Simcenter FLOEFD: CFD for Design-Engineers – Part 1

By Karl Du Plessis

This is a 4-part series explaining why and how Simcenter FLOEFD is the right CFD software for design-engineers. Part 1 will introduce some of the main technologies followed by a few examples in Parts 2, 3 & 4 of this series that aim to substantiate the above statement (links provided at the end of Part 1).

The Technology Behind CFD for Design-Engineers

Computational Fluid Dynamics (CFD) can be very difficult. Don’t get me wrong. I appreciate the pretty pictures that CFD deliver as much as the next guy. But it is a world full of physical and numerical complexities that pose quite a few challenges for the use of CFD by designers and engineers. Think CAD geometry imports, meshing, boundary layers, turbulence models, solver settings, convergence and computer resources…

Fortunately, there is a solution. Enter Simcenter FLOEFD…

Thanks to Simcenter FLOEFD, CFD for the design-engineer has become a reality. Simcenter FLOEFD is a design-centric CFD simulation software that consists of a host of advanced technologies that work together seamlessly to allow the application of CFD simulation upfront during the design phase of a product. In other words, it enables frontloading of CFD. Have a look at this white paper that explains in detail all of the technologies required to realize frontloading CFD. In this blog series I will just highlight some of the main technologies and demonstrate their practical implications.

It is the underlying technologies that make it possible for Simcenter FLOEFD to be used by Designer level users. They are then able to quickly, yet confidently, investigate trends during the early design phase of a product. Engineering level users can expand the use of Simcenter FLOEFD to consider the product within the larger ecosystem and constantly improve performance of products or systems based on more up to date information of the operating environment of the product. Simcenter FLOEFD also allows engineers to use CFD for their day-to-day engineering tasks, like root cause analyses for example. Analyst level users can also rest assured knowing that the Design and Engineering teams have produced reliable CFD results allowing the entire product development team to work together seamlessly for increased levels of productivity. Now, let’s discuss these technologies.

CAD Embedded

Simcenter FLOEFD is embedded in the most popular MCAD systems on the market namely Siemens NX, SolidEdge, CATIA and Creo. This allows the user to stay within a familiar environment and work directly on the CAD model during model setup (pre-processing) and analyzing the results (post-processing). That is not the full story however.

CAD embedded doesn’t mean just a nice ribbon or toolbar inside of your CAD interface, or simply a nifty tool to do quick and dirty CFD simulations for the sake of pretty pictures. No! In this case CAD embedded means directly connected to the CAD kernel, tapping into the background information describing the geometry and as a result being fully aware of geometric features like the radii of rounds, diameters of pipes or the distance between walls etc.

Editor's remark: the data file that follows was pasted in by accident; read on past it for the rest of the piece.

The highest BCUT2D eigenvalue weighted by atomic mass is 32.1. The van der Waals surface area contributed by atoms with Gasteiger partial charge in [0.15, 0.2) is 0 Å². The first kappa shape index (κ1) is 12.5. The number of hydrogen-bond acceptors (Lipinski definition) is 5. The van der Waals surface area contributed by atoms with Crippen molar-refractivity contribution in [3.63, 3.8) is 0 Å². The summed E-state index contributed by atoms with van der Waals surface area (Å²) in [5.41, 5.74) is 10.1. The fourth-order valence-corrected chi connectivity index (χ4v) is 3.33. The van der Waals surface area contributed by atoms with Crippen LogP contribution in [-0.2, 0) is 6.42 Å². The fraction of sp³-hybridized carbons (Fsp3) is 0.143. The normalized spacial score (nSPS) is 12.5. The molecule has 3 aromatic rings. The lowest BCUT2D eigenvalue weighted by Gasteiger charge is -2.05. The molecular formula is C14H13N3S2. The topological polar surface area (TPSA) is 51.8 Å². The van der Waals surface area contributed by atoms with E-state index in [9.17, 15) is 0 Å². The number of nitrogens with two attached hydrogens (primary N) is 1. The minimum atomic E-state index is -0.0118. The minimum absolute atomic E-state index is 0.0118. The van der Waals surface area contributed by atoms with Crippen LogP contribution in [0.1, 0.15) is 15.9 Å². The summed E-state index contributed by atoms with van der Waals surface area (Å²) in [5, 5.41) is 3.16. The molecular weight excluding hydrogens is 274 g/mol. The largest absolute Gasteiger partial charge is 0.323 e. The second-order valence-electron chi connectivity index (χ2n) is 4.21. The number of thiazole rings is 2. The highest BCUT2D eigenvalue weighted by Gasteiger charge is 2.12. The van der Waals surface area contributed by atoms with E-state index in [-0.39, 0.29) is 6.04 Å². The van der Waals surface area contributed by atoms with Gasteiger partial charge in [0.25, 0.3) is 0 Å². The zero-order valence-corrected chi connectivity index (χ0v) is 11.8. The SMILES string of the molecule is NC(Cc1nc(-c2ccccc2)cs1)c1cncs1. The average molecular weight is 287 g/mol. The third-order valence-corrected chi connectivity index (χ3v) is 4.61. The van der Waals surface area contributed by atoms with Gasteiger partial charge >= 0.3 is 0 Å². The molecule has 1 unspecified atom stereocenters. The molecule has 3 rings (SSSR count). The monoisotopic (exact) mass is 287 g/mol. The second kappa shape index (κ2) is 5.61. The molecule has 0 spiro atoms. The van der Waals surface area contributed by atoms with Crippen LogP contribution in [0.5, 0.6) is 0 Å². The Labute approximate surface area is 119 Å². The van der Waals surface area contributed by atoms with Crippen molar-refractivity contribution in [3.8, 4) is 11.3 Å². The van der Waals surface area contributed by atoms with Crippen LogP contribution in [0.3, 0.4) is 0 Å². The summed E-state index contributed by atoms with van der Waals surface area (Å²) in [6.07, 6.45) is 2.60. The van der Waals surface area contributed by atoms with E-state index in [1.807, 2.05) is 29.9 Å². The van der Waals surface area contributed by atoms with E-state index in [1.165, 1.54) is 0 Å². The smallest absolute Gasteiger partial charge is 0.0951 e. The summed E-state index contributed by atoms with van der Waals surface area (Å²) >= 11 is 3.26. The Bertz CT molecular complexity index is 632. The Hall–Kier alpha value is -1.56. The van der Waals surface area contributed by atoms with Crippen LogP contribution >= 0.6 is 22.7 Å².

This is the key enabler of the SmartCellsTM technology – I will share more information about this later. Another added benefit of the CAD embedded nature is that there are no geometry translations to neutral CAD formats where errors easily and frequently creep in. For a good example of the CAD embedded nature of Simcenter FLOEFD, refer to Part 2 of this series.

Immersed Boundary Cut-Cell Cartesian Grid

CFD can get quite meshy. The user must choose which type of mesh to use based on the type of flow problem and geometry.  Simcenter FLOEFD on the other hand consists of only one type of mesh. A Cartesian immersed boundary grid. This choice of grid was a conscious decision for the stability and robustness of the numerical solution.

In order to “facilitate” the use of a Cartesian grid, an innovative solution had to be devised for the wall treatment in the “cut-cells” (cells containing the solid-fluid boundary), see the 2-scale wall function discussion below. The added benefit of this grid choice is that meshing in Simcenter FLOEFD is a predictable, controllable and methodical process based on octree refinement, where one level of refinement divides a cell in half in all three dimensions resulting in 8 new cells (hence octree). 

Mesh refinements can be driven by geometric features like vertices, edges, faces or volumes (based on physical components or virtual regions). The mesh can also be refined based on scale, such as small solid features or curvature, making it a truly flexible and economical way to refine the mesh where it matters. On top of that there is also the Solution Adaptive Refinement (SAR) approach in which the user can let the solver decide where to focus the mesh refinements to optimize the mesh within a limiting total number of cells. The best example to demonstrate that is of course with shock waves – See the animations below.

Simcenter FLOEFD Meshing Technology – Solution Adaptive Refinement

But the advantages don’t end there. Due to this robust meshing approach, Simcenter FLOEFD is very accommodating and tolerant of complex and even “dirty” CAD. By complex CAD I mean obviously any arbitrary complex shapes, but especially when there is a lot of small intricate geometric details or narrow channels involved. And by “dirty” CAD I mean poor definition of the geometry, for example small gashes or invisible surface impurities, resulting from poor exports into neutral formats etc. The robust meshing approach in Simcenter FLOEFD (in conjunction with SmartCells) minimizes the amount of CAD clean-up or preparation required to generate the mesh and run the first calculation, without any solver crashes I might add.

At this point I hope you don’t mind me stating that the absolute best marriage between CFD and CAD is Simcenter FLOEFD for NX. Siemens NX produces high quality CAD geometry that Simcenter FLOEFD can tap into. Siemens NX is also a fantastic CAD clean-up tool thanks to synchronous technology. Combining the two, you simply get the best of both worlds, making CFD so much more of a pleasurable experience.